Katie Brauns / The Bulletin

HOODOO — It’s challenging enough for the able-bodied to ski and snowboard. For those forced to use primarily their arms to operate the equipment, snowriding is one heck of a feat.

And for some at Hoodoo Mountain Resort on Saturday, just joining the festivities took a mustering of will.

“On the way here it was still dark,” explained Vietnam veteran Thomas Collopy, who was at Hoodoo taking part in an event billed as Heroes in Sisters. “When you have PTSD (post-traumatic stress disorder) you think of things like convoys in the dark — when you get ambushed. … You get flashbacks. Stuff like this (Heroes in Sisters) takes your mind off of it.”

Collopy, 62, of Beaverton, lost his left leg during battle in Vietnam in the 1970s. He was one of 10 veterans to join the Heroes in Sisters event. Hosted by Oregon Adaptive Sports, a chapter of Disabled Sports USA, Saturday’s event gave Oregon disabled war veterans the opportunity to ski or snowboard for a day. The participants also received breakfast, lunch and dinner, and a night’s stay at FivePine Lodge in nearby Sisters.

“This is just our humble way of saying thank you to vets for their sacrifices to America,” said Oregon Adaptive Sports vice president Kevin McCormack as he rode the chairlift in a mono-ski designed for disabled skiers on Saturday. “It’s a taste — especially for the newer vets coming out of Iraq — of what they are still capable of.”

“After seeing all this stuff on the news and folks coming back (from Iraq), I was just trying to figure out what we could do,” noted Amber Blanchard, a volunteer with Oregon Adaptive Sports who came up with the idea for Heroes in Sisters. “I think everybody has to do something. You know, you might not be able to give money. You might not be able to give a ton of your time. But we all have a gift that we can give. This is what I could give. This was our way to say thank you.”

Blanchard is also the therapeutic rec coordinator for the Bend Metro Park and Recreation District, working with the special-needs population in recreational programs in Bend.

Veterans from four wars braved the sun-drenched slopes at Hoodoo on Saturday, most of them skiing for the first or second time ever. The modified skiing and snowboarding equipment used for the Heroes event included bi-skis, mono-skis, three-tracks and prosthetics. Bi-skis have two skis fixed below a bucket seat. Mono-skis are similar to bi-skis, but with only one ski on the bottom. The three-track, or stand-up riggers, are generally used for one-legged amputees and are long poles with small skis on the ends and then a regular ski and boot setup. Prosthetics and ski/snowboard equipment are actually attached to one another for more stability for amputees.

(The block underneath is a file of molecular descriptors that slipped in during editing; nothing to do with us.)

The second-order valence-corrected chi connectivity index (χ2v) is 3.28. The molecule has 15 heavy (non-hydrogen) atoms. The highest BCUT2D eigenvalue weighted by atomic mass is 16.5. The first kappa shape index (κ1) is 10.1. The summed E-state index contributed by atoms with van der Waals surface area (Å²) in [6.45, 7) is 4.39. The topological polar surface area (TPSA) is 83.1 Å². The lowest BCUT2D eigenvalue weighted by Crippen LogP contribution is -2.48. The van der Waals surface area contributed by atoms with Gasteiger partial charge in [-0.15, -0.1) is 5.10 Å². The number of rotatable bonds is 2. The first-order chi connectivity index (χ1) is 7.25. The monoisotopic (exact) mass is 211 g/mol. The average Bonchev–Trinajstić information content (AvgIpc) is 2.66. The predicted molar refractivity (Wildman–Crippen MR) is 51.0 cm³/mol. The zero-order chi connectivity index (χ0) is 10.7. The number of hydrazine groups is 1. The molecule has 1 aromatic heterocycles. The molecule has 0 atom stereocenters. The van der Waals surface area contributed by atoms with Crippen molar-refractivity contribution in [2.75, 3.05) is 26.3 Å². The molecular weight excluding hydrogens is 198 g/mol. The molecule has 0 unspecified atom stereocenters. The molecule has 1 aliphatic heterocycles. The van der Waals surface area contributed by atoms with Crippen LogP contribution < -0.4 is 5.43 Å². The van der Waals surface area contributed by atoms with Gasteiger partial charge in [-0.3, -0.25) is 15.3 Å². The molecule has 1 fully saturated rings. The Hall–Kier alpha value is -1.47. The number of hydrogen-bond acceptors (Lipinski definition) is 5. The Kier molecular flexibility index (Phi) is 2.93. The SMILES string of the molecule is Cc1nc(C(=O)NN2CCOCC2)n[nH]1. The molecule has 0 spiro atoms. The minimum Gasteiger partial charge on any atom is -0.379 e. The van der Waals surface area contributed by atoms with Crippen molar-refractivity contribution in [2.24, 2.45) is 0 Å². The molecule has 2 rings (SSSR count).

“We have a broad range of disabilities,” explained McCormack, 41, and father of two. “Some people just have minor visual impairments, to paraplegia (motor and sensory paralysis of the entire lower half of the body), to amputees, and we didn’t want to exclude those who had wounds in their minds.”

Speeding down the slushy hill, Bend’s McCormack made mono-skiing look simple. He carved perfect “S” shapes in the snow, leaning from side to side with scaled down skis on the ends of his poles. McCormack has always been passionate about alpine skiing. After a ski accident five years ago, which left him paralyzed from the waist down, he decided not to let the sport go. Since then he has put the same enthusiasm into mono-skiing.

“When you are a skier your whole life — life goes on,” said McCormack of his decision to start mono-skiing just a year after his accident. “The things that you are passionate about and you enjoy doing, you still have to do — you just have to do it differently.”

McCormack has taken over the Heroes in Sisters event, now in its second year. Through it, he hopes to share and show disabled veterans the joy of skiing.

According to McCormack, it costs about $5,000 to offer the Heroes event to 10 skiers. With a continued increase in sponsorship (OAS received four times as much sponsorship funding this year compared with 2008), Oregon Adaptive Sports will provide the free skiing day for even more disabled vets in years to come, McCormack said.

As many of the participants proved, and volunteers reiterated, Saturday’s Heroes event was about showing vets what they can do, as opposed to what they can’t do.

“I’m not going to say I didn’t think I would be able to do it, but I had my doubts,” said Iraq war veteran Kevin Pannell, 30, of Portland. “But we just keep plugging away at it.”

Both of Pannell’s legs have been amputated, his left leg above the knee, his right leg below the knee. He explained that he lost his limbs when he was hit by two hand grenades in 2004. Using prosthetics with a snowboard, he ripped down the Blue Valley and Showoff runs at Hoodoo.

Despite his novice status, Pannell was cruising smooth.

“He’s been an inspiration to all of us,” said Devin Kelly, a co-worker of Pannell’s with Portland-based Oregon Active, an outdoor and recreational adventure company for at-risk teens and disabled persons.

Those who have not gone to battle will never know what it is like to be in the line of duty. And those who have not lost a limb or their hearing during combat will not know what it is like to adapt to life as usual.

For the Oregon heroes who skied at Hoodoo on Saturday, they had a taste of normalcy, a taste of the notion that anything is possible.

“I’m totally disabled, so it makes me feel a little normal,” said veteran Mike Ward, 64, of Bend, who had last skied in the 1960s.

“The fact that they have the courage to even try,” notes McCormack. “That exceeds our expectations.”